Wolf drives this point home: “on this bipartite view, in order for a lift to be meaningful both an objective and a subjective condition must be met.” (Page 16)
It makes it much harder to argue, then, that a life of smoking pot is fulfilling. We all know these kind of people–college was an eye opening experience for myself, and I’m sure many others–that people may tell you that they are in control of their mental addiction, but do nothing to curb their appetites (mental addiction, mind you, not physical). They are not a part of anything; rather, they are completely engrossed in the self and its’ comfort. the first criterion is met, subjective meaning, but the second is not.
As human nature would have it, there are many people who do not feel that pot smoking is a way of life. They find the release much the same as I do while I type this and drink my dark liquor: I don’t find the liquor fulfilling, but I do find the writing to be. Although the liquor has arguments against its’ objective fulfillment (even from me), I don’t find any moral ground in drinking it as I am, which is in moderation.
The moderate smoker, much like the moderate drinker, is not going to find fulfilling value in partaking their poison of choice. Even in the example of a person who consumes marijuana for medical reasons, it is unlikely that they believe the the drug is the thing that is fulfilling their life–if they did, we would have to entertain the thought that the drugs that allow diabetics to continue living is the fulfillment that they are looking for. Of course this is absurd–not out of the question, of course, but we are not looking at the negligible population who may think this way.
What about a non-physical entity, such as porn? There are more than enough articles and studies showing the pros and cons of watching porn, but can anyone argue for its fulfilling effects? It may boil down to the same issues that marijuana does, considering the type of addiction it leads to: a mental one4. A subjective person may argue for the use of pornography for the same reason they use marijuana–release of stress, a way to unwind–while their family and friends may try to explain the way that it is hurting him/her. Of course, there is the flip side; some may argue that it may help a relationship. Those kinds of arguments, of course, belong somewhere else.
Fulfillment view, then, allows for the moderated use of any drug (or addiction), right? It would seem as though this view would allow anything to happen that would not impede the fulfillment one seeks, and would not impede the fulfillment of another person. Not quite, according to Wolf, who addresses the idea of Elitism in her paper, explaining that not one nor even a group of people can be in control of ‘who is to say’ what is objectively meaningful, but rather a view from outside is needed, an unbiased view or a view that puts yourself in another person’s point of view.
Unfortunately, this may cause issue with many people: it doesn’t allow us to pass a judgement upon the issue at hand. Many people will argue that consuming marijuana is objectively and subjectively unfulfilling or meaningless; even if the act is not harming your ability to fulfill your life, it would be very hard to argue that ingesting any sort of mind altering drug is actually propelling you in the direction of fulfillment. Others still will say that, like alcohol, it allows you to recoup and relax, deeply and intensely and in a way that allows you to continue your journey tomorrow–the same way a simple vacation may allow you to continue your work in whatever field you may be the best in.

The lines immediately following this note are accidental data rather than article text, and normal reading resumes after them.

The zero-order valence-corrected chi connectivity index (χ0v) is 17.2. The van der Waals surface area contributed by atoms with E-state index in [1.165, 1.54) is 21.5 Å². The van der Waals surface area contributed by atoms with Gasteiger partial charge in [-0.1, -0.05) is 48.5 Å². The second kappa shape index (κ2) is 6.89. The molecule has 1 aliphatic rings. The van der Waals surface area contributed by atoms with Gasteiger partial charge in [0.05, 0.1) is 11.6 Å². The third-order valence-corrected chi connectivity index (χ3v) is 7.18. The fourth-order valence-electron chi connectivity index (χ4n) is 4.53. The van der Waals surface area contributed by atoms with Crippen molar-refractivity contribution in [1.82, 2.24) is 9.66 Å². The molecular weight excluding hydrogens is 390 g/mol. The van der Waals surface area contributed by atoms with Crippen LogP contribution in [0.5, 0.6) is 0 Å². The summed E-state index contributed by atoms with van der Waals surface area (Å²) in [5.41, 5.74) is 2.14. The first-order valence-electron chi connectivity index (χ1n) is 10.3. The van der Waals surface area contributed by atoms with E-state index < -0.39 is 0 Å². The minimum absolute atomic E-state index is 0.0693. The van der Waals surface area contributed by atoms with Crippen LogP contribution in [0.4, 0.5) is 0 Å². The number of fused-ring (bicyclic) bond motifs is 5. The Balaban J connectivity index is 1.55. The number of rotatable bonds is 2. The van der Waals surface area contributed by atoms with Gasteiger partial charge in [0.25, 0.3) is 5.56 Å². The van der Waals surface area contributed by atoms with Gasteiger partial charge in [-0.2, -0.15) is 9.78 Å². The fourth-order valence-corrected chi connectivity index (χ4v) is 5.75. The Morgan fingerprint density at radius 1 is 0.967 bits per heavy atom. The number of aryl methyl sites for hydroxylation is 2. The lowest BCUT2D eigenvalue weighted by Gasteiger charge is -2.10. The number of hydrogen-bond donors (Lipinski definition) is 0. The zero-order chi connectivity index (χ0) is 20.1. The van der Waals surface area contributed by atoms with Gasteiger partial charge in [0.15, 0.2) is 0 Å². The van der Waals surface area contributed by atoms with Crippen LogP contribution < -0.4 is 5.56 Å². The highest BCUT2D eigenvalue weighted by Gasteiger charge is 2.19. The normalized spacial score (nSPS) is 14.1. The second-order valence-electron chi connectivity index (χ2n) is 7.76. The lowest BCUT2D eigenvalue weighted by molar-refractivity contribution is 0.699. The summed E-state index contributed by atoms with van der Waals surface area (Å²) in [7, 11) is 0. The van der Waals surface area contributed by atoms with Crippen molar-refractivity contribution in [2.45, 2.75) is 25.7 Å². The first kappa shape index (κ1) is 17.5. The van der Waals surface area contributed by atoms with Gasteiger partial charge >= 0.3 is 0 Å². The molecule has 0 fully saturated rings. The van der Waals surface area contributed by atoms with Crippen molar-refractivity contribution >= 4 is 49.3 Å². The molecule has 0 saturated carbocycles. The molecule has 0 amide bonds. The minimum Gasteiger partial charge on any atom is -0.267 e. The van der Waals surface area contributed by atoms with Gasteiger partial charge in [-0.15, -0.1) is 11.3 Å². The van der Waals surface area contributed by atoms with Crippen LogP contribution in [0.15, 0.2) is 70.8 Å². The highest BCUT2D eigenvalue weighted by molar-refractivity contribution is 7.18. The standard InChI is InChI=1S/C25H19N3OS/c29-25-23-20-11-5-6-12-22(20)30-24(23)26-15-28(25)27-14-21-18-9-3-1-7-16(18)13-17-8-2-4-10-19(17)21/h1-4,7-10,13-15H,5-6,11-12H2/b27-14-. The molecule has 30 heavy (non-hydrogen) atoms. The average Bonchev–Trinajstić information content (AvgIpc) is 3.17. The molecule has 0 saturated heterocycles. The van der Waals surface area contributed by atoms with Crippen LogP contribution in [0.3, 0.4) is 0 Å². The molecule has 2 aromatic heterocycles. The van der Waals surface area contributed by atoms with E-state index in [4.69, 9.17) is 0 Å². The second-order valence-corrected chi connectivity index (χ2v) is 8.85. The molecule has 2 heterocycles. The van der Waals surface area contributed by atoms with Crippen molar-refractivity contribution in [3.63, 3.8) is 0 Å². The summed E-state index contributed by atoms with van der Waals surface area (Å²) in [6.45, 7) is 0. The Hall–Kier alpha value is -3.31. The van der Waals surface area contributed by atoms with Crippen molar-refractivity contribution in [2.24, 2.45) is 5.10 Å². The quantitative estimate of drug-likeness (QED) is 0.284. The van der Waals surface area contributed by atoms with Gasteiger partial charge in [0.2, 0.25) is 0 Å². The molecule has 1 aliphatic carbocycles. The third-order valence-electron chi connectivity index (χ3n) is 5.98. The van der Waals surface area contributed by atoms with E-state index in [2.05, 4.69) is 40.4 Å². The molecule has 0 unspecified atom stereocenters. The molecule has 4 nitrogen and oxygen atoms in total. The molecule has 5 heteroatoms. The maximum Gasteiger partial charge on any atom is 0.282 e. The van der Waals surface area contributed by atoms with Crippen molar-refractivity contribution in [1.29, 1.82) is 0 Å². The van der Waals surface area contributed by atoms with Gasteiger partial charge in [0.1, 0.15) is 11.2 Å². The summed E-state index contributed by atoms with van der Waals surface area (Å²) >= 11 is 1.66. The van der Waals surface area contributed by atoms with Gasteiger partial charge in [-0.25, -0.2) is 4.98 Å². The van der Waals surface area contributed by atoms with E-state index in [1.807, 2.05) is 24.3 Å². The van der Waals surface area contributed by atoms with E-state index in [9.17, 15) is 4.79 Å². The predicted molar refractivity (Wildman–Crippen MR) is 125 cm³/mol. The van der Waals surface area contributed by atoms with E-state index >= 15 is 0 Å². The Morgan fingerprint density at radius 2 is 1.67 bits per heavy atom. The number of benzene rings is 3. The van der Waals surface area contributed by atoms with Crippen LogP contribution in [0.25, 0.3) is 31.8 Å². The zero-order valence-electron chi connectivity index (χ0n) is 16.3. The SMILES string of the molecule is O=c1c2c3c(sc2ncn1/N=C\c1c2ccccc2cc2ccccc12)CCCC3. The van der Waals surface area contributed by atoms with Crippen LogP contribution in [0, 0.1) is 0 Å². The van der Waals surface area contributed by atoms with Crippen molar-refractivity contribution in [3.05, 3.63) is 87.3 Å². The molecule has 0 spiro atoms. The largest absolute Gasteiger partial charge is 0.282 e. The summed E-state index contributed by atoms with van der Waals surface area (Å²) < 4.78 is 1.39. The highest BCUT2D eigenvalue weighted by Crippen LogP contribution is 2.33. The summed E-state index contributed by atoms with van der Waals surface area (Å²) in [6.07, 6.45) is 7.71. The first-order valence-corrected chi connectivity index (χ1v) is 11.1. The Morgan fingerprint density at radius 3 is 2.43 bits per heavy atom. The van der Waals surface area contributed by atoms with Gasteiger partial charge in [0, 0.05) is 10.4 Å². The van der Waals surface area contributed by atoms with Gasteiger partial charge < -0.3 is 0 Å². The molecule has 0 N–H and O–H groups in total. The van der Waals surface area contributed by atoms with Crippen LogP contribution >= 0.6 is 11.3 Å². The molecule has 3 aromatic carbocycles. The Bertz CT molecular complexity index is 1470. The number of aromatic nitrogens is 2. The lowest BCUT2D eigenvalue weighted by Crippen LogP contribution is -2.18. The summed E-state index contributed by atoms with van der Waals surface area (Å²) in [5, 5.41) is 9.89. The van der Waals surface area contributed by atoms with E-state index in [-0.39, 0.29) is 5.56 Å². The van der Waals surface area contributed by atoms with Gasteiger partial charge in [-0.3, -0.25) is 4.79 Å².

So what good is the fulfillment theory? As we search for what is subjectively fulfilling to us, can we say that marijuana, or any drug for that matter, is merely a way to escape and recoup? Objectively, can we say that award winning scholars on the brink of new scientific advancements deserve, or even require a type of escapism so that they do not overload themselves? What sense does it make to say Beer over Marijuana, when it seems to be the same as saying Aruba over the Andes? My point stands as such: reason points to us being unable to choose the type of escape that one person chooses over another. Why do we try to make people choose alcohol when they may be better off with Marijuana?
- Over time, an addiction to Marijuana can become physical according to some studies as an over-stimulation of the brain will change the effects of the drug THC on the brain. There are arguments that the chemical reactions in the brain can make porn addiction physical as well.
- Anthony J, Warner LA, Kessler RC. Comparative epidemiology of dependence on tobacco, alcohol, controlled substances, and inhalants: basic findings from the National Comorbidity Survey. Exp Clin Psychopharmacol. 1994;2:244–268.
About the Author: James Bittner
Lover of wisdom and learning. Gamer, metalhead, and MTG enthusiast. Quiet and reserved until you get him on a topic that he is passionate about.